OC: You had a chance to join the Sacramento River Cats for the playoffs last year. What was that experience like?

TB: It was awesome. Most guys don't get a chance to pitch in big, big games like that. Triple-A playoffs are pretty legit. We had some 14,000, 15,000 people in Sac. for a playoff game, so being called on in a big situation like that was really cool. Getting a chance to be around some of the older guys and being in a big game was a good push. I didn't get nervous. I wasn't scared at all. I felt pretty comfortable. Being there and being able to do that on that stage, I know that if I get back to Triple-A this year, it's going to be a better transition. I'm not going to be star-struck.

OC: Do you feel like you are entering this season with more confidence that you can handle the upper levels than perhaps you felt at the start of last year?

TB: Yes. I feel skill-wise I can compete at Triple-A right now. They called me up obviously and I was able to do what they had me there for, come out of the bullpen and get outs. I am confident that I can get there and be pretty competitive. I know there is still stuff I need to work on, otherwise I'd be in big league camp, but right now I'm doing everything I can to get there. I'm not timid at all. I can go and just throw.

OC: You've always been a groundball pitcher. What has the key been for you to get guys to hit on the top of the baseball rather than getting underneath it?

TB: A lot of two-seam sinkers and sliders. Anything that goes down. I hardly ever pitch off of my four-seam fastball. I try to stay down in the ‘zone, which is something that I have been pretty good at doing since college. All through college I was a sinker guy. Just being able to work through the middle of the ‘zone down, just trying to get guys to hit the ball into the dirt, that is just something that I have always been able to do.

OC: You've been in the bullpen for a few years now, having made that transition away from being a starter. Do you like the bullpen role better than being a starter?

TB: I love it. I have come into very few games that are blow-out situations, so most of the time it is a three-run game or closer. I get to pitch more. I hate not pitching, so if I was a starter, four days out of every five I would know that I wasn't going to be pitching. But in this role, I could have thrown Monday and Tuesday and it's Wednesday and the phone rings and my heart jumps because it could still be me. Being on call every day, it's really easy to get into a rhythm. I know that I have to do this and this and this to get ready to pitch tonight. Being in big games and big situations, that's what makes it fun.

OC: How do you pace yourself when you know you are going to be making 55-60 appearances during a season?

TB: It starts in September once the season is over. When we get our strength and conditioning program, it usually calls for two or three lifts a week for a pretty good lift. I like to go to the gym six or seven days a week. I'll cut those loads in half and do that each day, so my body gets to know that every single day to expect this much. When it comes to the season, every day of the week, my body is expecting that I will have to do this and this and this every single day. My first off-season I started with that approach and that following year, my stuff was just that much better when I was in Stockton. I've done that now the past two off-seasons. Hopefully the trend continues.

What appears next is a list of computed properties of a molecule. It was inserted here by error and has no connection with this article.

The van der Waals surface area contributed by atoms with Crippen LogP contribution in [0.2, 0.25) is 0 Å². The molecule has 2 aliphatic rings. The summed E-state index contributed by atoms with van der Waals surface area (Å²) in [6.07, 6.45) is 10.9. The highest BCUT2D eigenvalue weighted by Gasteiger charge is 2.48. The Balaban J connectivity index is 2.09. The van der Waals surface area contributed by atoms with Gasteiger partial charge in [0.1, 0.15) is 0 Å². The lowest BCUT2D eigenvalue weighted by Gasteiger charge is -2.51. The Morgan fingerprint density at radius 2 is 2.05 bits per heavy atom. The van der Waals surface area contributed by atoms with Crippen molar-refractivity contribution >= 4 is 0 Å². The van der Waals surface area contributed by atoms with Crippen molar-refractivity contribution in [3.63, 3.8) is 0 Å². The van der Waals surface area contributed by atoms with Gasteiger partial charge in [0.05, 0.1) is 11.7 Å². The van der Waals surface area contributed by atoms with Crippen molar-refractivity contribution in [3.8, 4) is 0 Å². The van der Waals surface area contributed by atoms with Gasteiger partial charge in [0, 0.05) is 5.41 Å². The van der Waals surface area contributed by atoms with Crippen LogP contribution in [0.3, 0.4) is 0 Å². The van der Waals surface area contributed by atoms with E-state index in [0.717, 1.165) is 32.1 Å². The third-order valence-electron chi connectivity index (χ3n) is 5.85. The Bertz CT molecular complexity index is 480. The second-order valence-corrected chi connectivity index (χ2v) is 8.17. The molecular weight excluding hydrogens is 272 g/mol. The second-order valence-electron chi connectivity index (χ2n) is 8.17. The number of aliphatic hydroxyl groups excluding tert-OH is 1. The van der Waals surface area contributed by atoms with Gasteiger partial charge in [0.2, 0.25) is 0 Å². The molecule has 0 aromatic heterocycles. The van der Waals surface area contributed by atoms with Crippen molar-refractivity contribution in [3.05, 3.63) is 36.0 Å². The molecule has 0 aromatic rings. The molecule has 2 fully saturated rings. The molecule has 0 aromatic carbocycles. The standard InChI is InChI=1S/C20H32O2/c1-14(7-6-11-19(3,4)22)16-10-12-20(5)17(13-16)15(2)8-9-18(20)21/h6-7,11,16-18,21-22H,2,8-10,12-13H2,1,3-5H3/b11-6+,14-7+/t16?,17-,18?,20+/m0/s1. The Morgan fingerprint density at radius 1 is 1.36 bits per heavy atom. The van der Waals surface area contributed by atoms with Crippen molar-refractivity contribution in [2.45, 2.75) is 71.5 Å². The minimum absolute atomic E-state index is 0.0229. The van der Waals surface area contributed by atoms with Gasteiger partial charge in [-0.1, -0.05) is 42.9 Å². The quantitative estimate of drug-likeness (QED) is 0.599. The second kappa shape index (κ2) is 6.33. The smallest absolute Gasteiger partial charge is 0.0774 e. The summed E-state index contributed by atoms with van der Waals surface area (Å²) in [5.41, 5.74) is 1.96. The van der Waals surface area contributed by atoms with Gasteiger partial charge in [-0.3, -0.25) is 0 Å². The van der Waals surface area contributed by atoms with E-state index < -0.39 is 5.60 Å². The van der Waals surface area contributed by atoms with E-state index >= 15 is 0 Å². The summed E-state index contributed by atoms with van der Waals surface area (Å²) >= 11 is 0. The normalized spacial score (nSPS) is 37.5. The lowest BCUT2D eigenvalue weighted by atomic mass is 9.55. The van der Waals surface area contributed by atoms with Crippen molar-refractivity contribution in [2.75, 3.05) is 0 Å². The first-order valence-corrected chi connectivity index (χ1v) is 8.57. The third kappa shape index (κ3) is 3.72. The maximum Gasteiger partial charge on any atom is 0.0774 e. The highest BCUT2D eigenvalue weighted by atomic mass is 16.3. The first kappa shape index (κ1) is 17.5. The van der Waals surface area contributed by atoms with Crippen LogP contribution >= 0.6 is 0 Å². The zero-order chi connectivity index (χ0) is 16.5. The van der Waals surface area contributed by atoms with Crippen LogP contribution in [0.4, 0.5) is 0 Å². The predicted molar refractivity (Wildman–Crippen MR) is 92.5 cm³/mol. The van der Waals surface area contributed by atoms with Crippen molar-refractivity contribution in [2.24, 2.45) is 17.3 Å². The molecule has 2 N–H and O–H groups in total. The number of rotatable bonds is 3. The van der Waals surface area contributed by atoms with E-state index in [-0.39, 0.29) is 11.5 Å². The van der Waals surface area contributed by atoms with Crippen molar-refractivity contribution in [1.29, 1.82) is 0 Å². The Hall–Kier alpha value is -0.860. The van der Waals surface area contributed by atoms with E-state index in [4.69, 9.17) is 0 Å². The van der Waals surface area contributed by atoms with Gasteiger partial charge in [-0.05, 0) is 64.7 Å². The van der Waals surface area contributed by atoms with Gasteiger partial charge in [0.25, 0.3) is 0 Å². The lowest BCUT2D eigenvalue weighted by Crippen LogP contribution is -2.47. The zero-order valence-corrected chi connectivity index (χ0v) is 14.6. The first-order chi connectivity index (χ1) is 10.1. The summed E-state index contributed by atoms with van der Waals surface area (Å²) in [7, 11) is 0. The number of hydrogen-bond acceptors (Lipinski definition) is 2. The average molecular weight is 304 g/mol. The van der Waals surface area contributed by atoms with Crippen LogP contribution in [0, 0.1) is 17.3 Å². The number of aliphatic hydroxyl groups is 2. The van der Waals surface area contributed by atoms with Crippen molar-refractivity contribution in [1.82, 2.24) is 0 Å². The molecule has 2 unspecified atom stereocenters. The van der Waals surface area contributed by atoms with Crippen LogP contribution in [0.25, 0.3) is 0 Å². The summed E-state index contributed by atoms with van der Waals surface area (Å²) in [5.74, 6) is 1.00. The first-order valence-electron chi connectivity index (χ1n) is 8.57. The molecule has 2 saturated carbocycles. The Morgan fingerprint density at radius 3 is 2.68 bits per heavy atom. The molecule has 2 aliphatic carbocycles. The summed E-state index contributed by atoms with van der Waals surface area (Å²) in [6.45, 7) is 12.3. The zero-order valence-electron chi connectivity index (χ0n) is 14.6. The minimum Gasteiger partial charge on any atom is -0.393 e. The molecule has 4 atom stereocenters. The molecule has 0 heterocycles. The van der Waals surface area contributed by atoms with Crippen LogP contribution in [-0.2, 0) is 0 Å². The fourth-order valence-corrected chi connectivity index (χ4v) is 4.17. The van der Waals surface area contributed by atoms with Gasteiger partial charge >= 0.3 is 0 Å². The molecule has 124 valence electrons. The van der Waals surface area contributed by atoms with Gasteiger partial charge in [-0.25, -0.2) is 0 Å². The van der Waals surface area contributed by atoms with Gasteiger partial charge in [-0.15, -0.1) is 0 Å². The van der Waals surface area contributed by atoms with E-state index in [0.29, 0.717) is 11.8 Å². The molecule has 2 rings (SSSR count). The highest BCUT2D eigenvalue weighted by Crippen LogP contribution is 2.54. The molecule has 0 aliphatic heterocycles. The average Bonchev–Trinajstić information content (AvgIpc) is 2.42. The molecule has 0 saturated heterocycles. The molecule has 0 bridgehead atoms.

OC: By the end of the year, are you feeling worn down or are you pretty strong throughout the season?

TB: I threw a lot last year, and when I got to Sac. I felt good. I wasn't tired, I wasn't sore. I just felt really good. I felt like I could have pitched further into the playoffs if we had kept going, but it didn't work out. I didn't get tired or feel like I was dragging, by any means.

OC: A number of the players from your draft class [2008] have moved up together through the ranks. Is it helpful to have a core group of guys that you have played with year after year?

TB: Yeah, there is definitely a comfort level to it. I have roomed with [Jeremy] Barfield since we were in Kane County really. We've always been roommates on the road. You can get into a rhythm really. I know his sleeping pattern; he knows mine. He knows that I get the shower first. [laughs] It's just really easy. You get to the clubhouse and certain guys play cards. When guys move up with you, you know that you have a card game going.

It's nice to have the familiar faces and not feel awkward. We keep in touch during the off-season. Me, Barfield, [Shawn] Haviland, [Brett] Hunter, [Anthony] Capra, that group of guys, we've been together for awhile now. And some of the '09 guys – [Michael] Spina and [Stephen] Parker – we've been pretty much moving up all together. Scars [Manager Steve Scarsone] had us all in Kane County and has moved on up with us, so hopefully he won't be too far behind us.

OC: With you guys being in early, there is always that chance that you'll get to pitch in a big league spring training game. What would it mean to you to have that opportunity to pitch in a big league spring training game?

TB: I've been waiting to do that for three years now. I've gone over there each of the past few years. Last year I went over there probably 20 different times and never got in. Just to be able to get in would be great. To be able to test yourself is important. It would be great to see where I am at compared to some of the other guys. When I get into a big league game, it's probably going to be against some of the younger guys like me in the seventh, eighth or ninth inning, but it is still guys who other organizations look at as their next big league players. It would be a fun test to get in there in front of a spring training crowd and see what I can do.